Nikon D3100 Review

Nikon has announced its new D3100 entry-level SLR camera. While I'm sure there are many small improvements, the obvious and most touted improvement within the release is, of course, a much more robust video support than what we have seen in previous Nikon models. Since we are talking about video, here are my observations…

First, Nikon is supporting both 24 and 30 frames per second at both 720p and 1080p. Bravo Nikon!

Second, length of video file is limited to 10 minutes. I don't really understand why these camera companies are limiting the record time so drastically. My two working theories are that they're either trying to protect the sensor from overheating or trying to avoid high tariffs in the European Union related to video cameras. In the end, the record length should be a function of the memory card, not the camera.

Third, one thing I want to test, if I get my hands on one of these cameras, is the quality of the video that is coming out of the HDMI connection. Is it compressed? Will it output the video without any of the interface overlaid? And will it output a legal 1080p or 720p signal?

Obviously, an uncompressed signal that is truly 1080p or 720p (showing the entire image) would be exciting and would probably persuade me, even as a Canon user, to consider buying one of these cameras just for those capabilities. Without that, this camera should make Nikon users happy, create more of a competition for Canon's entry-level SLRs, but it doesn't really break any new ground except to show the trajectory of all cameras, at every level, enjoying HD video capabilities. Of course, I've come to believe that's exactly what these camera companies are committed to… giving us just enough to buy but not enough to really be excited about.

So? What do you think? Are you thinking about getting this camera? Are you shooting video on your SLR now? Let us know in the forums!

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7 Comments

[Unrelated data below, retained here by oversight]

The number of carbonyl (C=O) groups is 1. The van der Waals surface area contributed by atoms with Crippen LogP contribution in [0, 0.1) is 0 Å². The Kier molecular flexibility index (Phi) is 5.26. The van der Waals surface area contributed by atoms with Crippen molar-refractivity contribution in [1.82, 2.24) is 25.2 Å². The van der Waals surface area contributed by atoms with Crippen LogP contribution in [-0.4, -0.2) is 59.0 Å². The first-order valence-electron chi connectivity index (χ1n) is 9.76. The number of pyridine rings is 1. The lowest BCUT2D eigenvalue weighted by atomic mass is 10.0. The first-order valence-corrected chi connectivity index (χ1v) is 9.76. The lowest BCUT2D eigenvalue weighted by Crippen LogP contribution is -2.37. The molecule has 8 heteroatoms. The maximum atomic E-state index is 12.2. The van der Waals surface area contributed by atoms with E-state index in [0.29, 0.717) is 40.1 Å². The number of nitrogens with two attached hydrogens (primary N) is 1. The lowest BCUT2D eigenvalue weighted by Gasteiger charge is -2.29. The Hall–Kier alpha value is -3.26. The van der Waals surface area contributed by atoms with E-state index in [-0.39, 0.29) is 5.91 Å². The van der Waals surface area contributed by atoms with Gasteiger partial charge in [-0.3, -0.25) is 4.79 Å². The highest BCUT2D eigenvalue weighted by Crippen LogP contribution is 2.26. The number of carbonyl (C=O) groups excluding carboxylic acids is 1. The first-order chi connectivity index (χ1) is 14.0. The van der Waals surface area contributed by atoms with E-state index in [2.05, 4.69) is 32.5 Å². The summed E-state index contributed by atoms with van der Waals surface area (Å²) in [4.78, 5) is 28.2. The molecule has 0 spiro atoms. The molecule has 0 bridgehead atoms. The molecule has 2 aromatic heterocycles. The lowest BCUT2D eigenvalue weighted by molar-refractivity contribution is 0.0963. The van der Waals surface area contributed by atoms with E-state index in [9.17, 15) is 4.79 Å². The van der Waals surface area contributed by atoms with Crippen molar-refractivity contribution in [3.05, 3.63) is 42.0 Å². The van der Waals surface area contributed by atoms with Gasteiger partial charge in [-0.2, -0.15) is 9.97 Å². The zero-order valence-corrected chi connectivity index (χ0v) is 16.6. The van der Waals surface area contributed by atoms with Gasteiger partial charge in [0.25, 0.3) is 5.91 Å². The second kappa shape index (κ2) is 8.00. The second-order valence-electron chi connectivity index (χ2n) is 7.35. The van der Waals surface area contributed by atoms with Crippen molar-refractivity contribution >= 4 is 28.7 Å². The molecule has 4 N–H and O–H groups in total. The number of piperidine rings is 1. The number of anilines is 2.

1. Just an interesting point here. In reviewing the Sony NEX we shot 25mins of video by which time the card filled up and it still hadn’t stopped. Looking to see it the A55 will do the same.

  2. Don’t forget it’s also the first dSLR to support autofocus in video mode. I was in the market for the D90, but the D3100 makes a compelling case with that feature. I’m waiting to see if there will be a D90 replacement with video autofocus towards the end of the year.

  3. I have the Alpha A55 and as soon as I can find my 8gig SD card I will check how long the video shoots for. First impressions on the AF in video, very very good.

  4. The 10 minute limit on the D3100 is not due to “protecting the sensor”, it’s simply the fact that Nikon chose to save the movie file in the “MOV” format as single file. Because the underlying storage file format us using FAT which has a maximum file size limit of 4GB, the MOV file can only be that size or smaller. The 10 minutes is simply an estimate based on the encoding used to save the file.

    Most true camcorders store the movie files (also on a FAT file based system by the way) in multiple files; thus not having the issue.

    Nikon probably chose this method because:
    1.) the FAT based system is already in place for the primary camera function (to store pictures) which would NEVER have a 4GB file size issue.
    2.) It cost more to implement the recording logic to store, track, playback and edit based on a multi-file solution.

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